Schools are reopening across Guinea after seven months of closure due to the Ebola crisis.
Hundreds of children who have missed out on lessons since July 2014 are returning to classes to continue their studies.
Child rights organisation Plan International welcomes the news, urging international governments to provide expertise and funding to support Ebola-affected countries in re-opening schools responsibly.
Francis Sala-Diakanda Country Director of Plan in Guinea, said that the re-opening of Guinea’s schools is a boost for children across the nation.
“The Ebola crisis has forced many schools to close across the affected countries. As a result, children’s education has been severely interrupted and their learning needs unmet for several months.
“Children who are out of school and those who have become orphaned are at risk of early and forced marriage and other forms of abuse and exploitation, including child labour. “
Official estimates put the death toll from Ebola at 8429 people (WHO, 14 January 2015) across Guinea, Sierra Leone and Liberia.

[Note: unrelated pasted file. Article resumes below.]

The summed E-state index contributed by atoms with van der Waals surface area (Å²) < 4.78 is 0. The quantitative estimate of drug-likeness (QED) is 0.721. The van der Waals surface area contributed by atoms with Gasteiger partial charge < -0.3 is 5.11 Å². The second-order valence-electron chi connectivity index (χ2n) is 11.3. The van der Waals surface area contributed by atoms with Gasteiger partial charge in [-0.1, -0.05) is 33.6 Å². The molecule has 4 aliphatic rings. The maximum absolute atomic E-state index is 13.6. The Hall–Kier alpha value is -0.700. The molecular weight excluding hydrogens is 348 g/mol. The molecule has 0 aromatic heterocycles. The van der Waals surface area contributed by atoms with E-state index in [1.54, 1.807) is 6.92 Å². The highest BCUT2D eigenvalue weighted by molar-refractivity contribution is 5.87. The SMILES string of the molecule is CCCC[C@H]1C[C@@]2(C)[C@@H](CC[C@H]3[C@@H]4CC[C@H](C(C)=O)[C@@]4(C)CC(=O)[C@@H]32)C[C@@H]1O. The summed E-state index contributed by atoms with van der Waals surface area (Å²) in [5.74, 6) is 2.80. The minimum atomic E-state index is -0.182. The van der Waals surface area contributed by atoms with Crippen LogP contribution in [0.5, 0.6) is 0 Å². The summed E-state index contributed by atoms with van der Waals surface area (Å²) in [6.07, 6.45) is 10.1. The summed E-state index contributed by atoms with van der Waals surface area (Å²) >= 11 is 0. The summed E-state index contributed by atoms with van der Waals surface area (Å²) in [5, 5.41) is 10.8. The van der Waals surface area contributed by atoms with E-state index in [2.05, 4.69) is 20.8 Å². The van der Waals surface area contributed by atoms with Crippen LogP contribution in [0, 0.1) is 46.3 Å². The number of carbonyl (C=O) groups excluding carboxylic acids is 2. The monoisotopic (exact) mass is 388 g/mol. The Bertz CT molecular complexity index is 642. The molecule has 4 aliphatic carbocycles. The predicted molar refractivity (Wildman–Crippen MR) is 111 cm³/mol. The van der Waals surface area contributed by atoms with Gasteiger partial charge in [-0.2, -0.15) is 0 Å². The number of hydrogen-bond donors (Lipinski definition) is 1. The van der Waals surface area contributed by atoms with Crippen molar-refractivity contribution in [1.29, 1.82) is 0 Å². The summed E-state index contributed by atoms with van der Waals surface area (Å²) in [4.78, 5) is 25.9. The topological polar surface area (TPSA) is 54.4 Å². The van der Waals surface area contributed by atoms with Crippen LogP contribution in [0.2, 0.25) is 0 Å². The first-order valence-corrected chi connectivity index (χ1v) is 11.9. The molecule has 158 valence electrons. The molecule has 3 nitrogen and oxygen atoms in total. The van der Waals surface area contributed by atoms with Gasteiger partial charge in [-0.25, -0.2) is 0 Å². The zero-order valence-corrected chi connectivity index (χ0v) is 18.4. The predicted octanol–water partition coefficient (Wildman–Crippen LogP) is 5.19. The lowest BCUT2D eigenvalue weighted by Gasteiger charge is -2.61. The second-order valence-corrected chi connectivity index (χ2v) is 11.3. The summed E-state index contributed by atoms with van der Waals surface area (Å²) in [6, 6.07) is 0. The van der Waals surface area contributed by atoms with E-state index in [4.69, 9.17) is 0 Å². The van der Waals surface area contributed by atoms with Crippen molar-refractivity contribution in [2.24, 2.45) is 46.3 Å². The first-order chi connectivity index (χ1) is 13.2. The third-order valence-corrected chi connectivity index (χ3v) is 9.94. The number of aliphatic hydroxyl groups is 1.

The death rate is slowing, but thousands of children have been orphaned by the virus, with many now unable to pay the fees to return to school.
“There aren’t many pupils this morning, but I’m happy to come back at school,” said Sayon Camara, a pupil in Kissidougou, one of the Ebola-affected areas.
“Given that many children have lost almost a year of education, measures should be devised to ensure children are not disadvantaged, and are able to catch up on lost learning,” added Sala-Diakanda.
“This may include declaring 2014 a ‘revision’ year, and allocating some time for health messaging and psycho-social support during this new school year.”
There are also reports that schools will re-open in Liberia next month, six months after classrooms closed in September 2014.
President Ellen Sirleaf announced in early January that schools will re-open on 2nd February 2015.
In Sierra Leone, where schools are not planning to reopen yet, Plan has been helping to develop radio programmes to reach those missing out.
The charity is also supplying 22,500 solar radios to some of the poorest children, especially girls, so they can tune in.
Most schools remain closed due to the impact and restrictions caused by Ebola, severely affecting the education of millions of children.